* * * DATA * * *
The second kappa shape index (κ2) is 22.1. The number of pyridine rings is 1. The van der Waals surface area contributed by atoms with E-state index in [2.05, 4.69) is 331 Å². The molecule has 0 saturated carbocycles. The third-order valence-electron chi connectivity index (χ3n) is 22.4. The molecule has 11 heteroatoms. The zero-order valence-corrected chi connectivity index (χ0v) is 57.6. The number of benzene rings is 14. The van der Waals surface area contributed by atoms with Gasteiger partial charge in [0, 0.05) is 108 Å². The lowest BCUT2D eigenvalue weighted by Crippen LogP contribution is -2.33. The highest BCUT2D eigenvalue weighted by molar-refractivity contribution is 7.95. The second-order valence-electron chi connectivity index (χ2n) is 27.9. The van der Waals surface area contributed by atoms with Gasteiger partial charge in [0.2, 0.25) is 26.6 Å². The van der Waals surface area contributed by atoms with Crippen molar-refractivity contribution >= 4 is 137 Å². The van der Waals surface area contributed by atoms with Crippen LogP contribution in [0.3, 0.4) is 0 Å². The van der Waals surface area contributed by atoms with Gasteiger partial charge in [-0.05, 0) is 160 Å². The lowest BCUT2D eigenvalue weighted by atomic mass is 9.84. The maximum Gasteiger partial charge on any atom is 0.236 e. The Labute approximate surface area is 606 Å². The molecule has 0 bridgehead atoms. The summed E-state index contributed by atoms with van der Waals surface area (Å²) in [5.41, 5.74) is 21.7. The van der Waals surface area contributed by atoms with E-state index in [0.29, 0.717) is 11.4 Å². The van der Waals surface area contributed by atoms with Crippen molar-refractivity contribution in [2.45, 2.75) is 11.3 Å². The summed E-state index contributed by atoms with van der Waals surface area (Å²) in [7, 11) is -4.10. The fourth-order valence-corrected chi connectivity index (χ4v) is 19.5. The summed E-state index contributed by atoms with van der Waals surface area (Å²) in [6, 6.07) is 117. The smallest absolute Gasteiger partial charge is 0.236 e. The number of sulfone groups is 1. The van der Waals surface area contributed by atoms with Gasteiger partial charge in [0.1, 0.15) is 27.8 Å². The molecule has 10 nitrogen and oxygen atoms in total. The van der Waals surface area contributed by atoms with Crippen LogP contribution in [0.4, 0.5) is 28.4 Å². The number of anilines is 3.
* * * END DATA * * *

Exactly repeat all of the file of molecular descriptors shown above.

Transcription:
The second kappa shape index (κ2) is 22.1. The number of pyridine rings is 1. The van der Waals surface area contributed by atoms with E-state index in [2.05, 4.69) is 331 Å². The molecule has 0 saturated carbocycles. The third-order valence-electron chi connectivity index (χ3n) is 22.4. The molecule has 11 heteroatoms. The zero-order valence-corrected chi connectivity index (χ0v) is 57.6. The number of benzene rings is 14. The van der Waals surface area contributed by atoms with Gasteiger partial charge in [0, 0.05) is 108 Å². The lowest BCUT2D eigenvalue weighted by Crippen LogP contribution is -2.33. The highest BCUT2D eigenvalue weighted by molar-refractivity contribution is 7.95. The second-order valence-electron chi connectivity index (χ2n) is 27.9. The van der Waals surface area contributed by atoms with Gasteiger partial charge in [0.2, 0.25) is 26.6 Å². The van der Waals surface area contributed by atoms with Crippen molar-refractivity contribution >= 4 is 137 Å². The van der Waals surface area contributed by atoms with Crippen LogP contribution in [0.3, 0.4) is 0 Å². The van der Waals surface area contributed by atoms with Gasteiger partial charge in [-0.05, 0) is 160 Å². The lowest BCUT2D eigenvalue weighted by atomic mass is 9.84. The maximum Gasteiger partial charge on any atom is 0.236 e. The Labute approximate surface area is 606 Å². The molecule has 0 bridgehead atoms. The summed E-state index contributed by atoms with van der Waals surface area (Å²) in [5.41, 5.74) is 21.7. The van der Waals surface area contributed by atoms with E-state index in [0.29, 0.717) is 11.4 Å². The van der Waals surface area contributed by atoms with Crippen molar-refractivity contribution in [2.45, 2.75) is 11.3 Å². The summed E-state index contributed by atoms with van der Waals surface area (Å²) in [7, 11) is -4.10. The fourth-order valence-corrected chi connectivity index (χ4v) is 19.5. The summed E-state index contributed by atoms with van der Waals surface area (Å²) in [6, 6.07) is 117. The smallest absolute Gasteiger partial charge is 0.236 e. The number of sulfone groups is 1. The van der Waals surface area contributed by atoms with Gasteiger partial charge in [0.1, 0.15) is 27.8 Å². The molecule has 10 nitrogen and oxygen atoms in total. The van der Waals surface area contributed by atoms with Crippen LogP contribution in [0.4, 0.5) is 28.4 Å². The number of anilines is 3.